by Chris Carroll, MD, MS.
The death of any person can be tragic, even more so when that person is a child. Recently, there has been significant media coverage of the case of Jahi McMath, a 13-year old girl who according to news reports, underwent medical procedures to try to improve her obstructive sleep apnea and arrested following surgery. She was resuscitated and placed on a ventilator, but was pronounced brain dead on December 12th. Our thoughts and prayers go out to the family during this difficult time and to the medical staff caring for Jahi and her family through this challenging and emotional situation.
Although this case presents an opportunity to provide education about the determination of death, there has been little reasoned discussion. Emotional discussions are understandable in situations like this one. But for situations with as serious consequences as this, thoughtful discussions need to occur as well.
The facts of this case are clear. Although I am not involved in the care of this patient, from reading the outside neurologist’s report, her condition is not in doubt. Legally and medically, she is dead.
Brain death has been formally defined in the US since the 1980’s. In a Presidential Commission that consisted of doctors, lawyers and bioethicists, brain death was defined as “the irreversible cessation of all functions of the entire brain, including the brain stem” and established detailed clinical steps needed to make that determination.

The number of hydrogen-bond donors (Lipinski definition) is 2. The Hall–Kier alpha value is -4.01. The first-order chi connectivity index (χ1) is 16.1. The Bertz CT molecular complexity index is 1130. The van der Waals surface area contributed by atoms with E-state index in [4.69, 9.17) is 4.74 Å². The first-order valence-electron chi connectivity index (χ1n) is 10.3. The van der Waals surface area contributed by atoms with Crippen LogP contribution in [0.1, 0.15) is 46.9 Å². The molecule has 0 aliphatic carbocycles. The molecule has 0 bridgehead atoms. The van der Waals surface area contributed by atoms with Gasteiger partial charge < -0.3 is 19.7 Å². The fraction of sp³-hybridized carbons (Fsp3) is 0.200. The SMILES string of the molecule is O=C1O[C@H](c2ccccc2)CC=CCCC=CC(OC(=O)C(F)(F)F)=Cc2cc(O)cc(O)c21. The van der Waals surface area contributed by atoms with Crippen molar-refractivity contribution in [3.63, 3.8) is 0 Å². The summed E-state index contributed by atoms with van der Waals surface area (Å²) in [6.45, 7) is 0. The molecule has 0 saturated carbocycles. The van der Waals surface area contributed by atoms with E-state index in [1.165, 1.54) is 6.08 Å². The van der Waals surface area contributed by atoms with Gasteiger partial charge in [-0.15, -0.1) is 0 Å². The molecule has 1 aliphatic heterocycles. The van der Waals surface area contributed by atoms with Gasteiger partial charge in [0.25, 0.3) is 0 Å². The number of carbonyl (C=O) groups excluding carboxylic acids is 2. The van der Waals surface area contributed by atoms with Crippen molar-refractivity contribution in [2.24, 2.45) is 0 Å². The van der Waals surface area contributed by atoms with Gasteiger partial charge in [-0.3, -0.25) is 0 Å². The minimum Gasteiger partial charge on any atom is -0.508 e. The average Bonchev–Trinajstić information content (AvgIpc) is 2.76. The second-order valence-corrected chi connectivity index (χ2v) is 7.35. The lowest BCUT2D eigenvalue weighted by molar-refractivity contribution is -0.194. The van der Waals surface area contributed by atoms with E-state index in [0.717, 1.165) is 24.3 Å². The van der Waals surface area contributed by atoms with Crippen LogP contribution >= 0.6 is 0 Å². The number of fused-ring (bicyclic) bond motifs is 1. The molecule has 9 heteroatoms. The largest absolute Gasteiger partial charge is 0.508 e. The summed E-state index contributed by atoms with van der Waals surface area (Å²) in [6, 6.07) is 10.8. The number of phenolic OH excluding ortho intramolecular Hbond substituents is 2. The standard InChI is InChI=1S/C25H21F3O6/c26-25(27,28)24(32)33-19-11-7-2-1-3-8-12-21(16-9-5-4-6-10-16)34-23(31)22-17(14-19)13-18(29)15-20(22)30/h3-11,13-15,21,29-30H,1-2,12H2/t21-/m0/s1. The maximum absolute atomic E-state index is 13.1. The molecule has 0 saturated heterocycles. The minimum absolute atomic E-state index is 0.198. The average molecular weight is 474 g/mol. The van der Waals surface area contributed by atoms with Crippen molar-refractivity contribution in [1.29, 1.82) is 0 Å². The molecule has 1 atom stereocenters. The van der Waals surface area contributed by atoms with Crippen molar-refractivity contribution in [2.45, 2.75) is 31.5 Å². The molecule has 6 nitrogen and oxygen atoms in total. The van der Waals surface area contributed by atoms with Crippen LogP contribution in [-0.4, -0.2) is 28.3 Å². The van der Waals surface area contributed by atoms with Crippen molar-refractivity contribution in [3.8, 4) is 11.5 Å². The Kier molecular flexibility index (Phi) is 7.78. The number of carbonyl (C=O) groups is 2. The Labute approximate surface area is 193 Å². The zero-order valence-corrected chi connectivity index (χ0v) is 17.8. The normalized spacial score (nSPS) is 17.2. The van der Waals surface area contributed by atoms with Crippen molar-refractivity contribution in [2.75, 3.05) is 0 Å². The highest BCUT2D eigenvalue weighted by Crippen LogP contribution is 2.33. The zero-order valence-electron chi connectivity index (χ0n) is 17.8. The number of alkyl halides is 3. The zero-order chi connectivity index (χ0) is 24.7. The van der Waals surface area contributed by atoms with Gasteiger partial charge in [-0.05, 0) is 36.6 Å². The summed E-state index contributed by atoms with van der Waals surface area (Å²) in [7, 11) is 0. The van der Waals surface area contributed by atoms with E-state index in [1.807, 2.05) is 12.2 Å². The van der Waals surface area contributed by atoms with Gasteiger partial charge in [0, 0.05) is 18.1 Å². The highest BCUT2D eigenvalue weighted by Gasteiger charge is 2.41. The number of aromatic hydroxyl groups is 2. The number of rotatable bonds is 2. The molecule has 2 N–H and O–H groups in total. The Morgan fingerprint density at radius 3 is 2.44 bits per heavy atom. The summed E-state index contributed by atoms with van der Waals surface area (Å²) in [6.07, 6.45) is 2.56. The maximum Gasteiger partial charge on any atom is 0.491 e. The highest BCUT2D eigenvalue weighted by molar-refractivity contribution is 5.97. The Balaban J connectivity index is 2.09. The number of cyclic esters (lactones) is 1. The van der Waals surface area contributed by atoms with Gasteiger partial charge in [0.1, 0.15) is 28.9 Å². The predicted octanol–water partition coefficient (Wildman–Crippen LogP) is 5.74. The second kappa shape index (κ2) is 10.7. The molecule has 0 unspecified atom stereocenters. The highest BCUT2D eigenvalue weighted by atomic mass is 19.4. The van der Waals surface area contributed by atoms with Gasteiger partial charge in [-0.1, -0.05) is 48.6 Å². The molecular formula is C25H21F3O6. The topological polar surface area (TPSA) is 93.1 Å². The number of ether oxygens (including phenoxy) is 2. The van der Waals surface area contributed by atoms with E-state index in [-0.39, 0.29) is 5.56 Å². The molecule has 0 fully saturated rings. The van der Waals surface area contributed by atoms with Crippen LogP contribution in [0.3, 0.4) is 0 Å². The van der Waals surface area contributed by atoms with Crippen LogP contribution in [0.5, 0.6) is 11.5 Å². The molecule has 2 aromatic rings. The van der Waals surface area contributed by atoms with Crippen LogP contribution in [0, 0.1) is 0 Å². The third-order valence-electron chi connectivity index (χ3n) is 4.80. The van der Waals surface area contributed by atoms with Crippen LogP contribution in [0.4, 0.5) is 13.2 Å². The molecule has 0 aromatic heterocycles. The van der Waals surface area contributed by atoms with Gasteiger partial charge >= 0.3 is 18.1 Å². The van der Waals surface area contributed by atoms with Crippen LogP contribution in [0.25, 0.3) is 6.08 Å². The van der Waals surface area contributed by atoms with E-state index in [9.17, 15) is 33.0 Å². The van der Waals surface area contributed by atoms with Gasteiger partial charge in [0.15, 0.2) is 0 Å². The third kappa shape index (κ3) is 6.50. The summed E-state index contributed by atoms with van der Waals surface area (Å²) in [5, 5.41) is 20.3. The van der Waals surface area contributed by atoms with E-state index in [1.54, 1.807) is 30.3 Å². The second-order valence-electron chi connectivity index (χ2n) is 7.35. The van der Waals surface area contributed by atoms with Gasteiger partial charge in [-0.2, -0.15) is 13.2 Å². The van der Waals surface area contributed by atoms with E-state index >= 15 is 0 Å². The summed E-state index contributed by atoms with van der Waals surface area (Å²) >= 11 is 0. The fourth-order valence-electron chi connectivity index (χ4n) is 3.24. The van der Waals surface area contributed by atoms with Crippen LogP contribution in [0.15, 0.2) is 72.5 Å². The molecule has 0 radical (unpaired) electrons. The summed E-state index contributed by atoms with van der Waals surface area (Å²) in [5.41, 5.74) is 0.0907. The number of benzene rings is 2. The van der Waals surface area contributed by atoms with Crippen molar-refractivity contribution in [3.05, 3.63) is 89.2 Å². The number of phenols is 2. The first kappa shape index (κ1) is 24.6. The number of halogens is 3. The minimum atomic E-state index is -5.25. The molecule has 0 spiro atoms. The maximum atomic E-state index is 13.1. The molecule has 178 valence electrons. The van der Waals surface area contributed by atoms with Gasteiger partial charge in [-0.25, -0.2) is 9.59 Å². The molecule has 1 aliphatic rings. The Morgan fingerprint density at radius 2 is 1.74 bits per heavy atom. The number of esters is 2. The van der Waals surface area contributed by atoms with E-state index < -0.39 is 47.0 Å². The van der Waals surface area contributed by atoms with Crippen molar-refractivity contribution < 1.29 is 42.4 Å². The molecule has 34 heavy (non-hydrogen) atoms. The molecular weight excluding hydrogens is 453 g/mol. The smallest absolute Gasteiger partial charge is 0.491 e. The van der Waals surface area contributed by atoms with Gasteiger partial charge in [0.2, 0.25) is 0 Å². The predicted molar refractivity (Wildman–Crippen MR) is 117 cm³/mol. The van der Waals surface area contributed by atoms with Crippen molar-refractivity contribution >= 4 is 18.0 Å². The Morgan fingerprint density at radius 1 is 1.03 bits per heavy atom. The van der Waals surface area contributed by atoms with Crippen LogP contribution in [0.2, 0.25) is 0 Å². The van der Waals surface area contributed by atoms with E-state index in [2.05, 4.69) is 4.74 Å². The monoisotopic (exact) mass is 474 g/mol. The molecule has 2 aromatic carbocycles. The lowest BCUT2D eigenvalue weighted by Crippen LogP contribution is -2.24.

So why do we have so much trouble with brain death? Continue reading “Controversies Surrounding Brain Death”
“How Dare You!”
Life can change in a heartbeat. Most of us believe that our lives, our loves and all the that things that make us who we are is a gift from a higher power. One that can be taken away as swiftly as it is given. But somewhere in the shuffle of taking kids to practice, catching up on emails, worrying about bills, and the search for the perfect barbecue, it’s all too easy to forget the truth of life. The one truth. The one single thing that life guarantees each and every one of us. From the moment we take our first breath, life makes to us but one promise. The promise that our life will someday end.
“Who do you think you are?”
For some of us, death comes after a lifetime of achievement, for others all too soon. For many it will be feared, for others it will be welcomed as their bodies wither away. But for more and more of us in our increasingly sterile and safe society, it is simply not to be thought of at all. An unwelcome stepchild locked tightly away in the attics of our consciousness. Like a demon in waiting, we reshape it, remake it, remold it, until it becomes an ever distant sunset that bookends a romantic dream of a life full of love, accomplishment, achievement.
“You have no right to say that!”
Until finally, that inevitable day approaches. A man or woman in a white coat tells you the terrible news that your loved one is passing away. That yes, they are alive and can be kept alive, but there is practically no chance that they could recover. They will never go back to the person they were before.
“Where’s my regular doctor?” Continue reading “End of Life Conversations are Becoming End of Life Confrontations”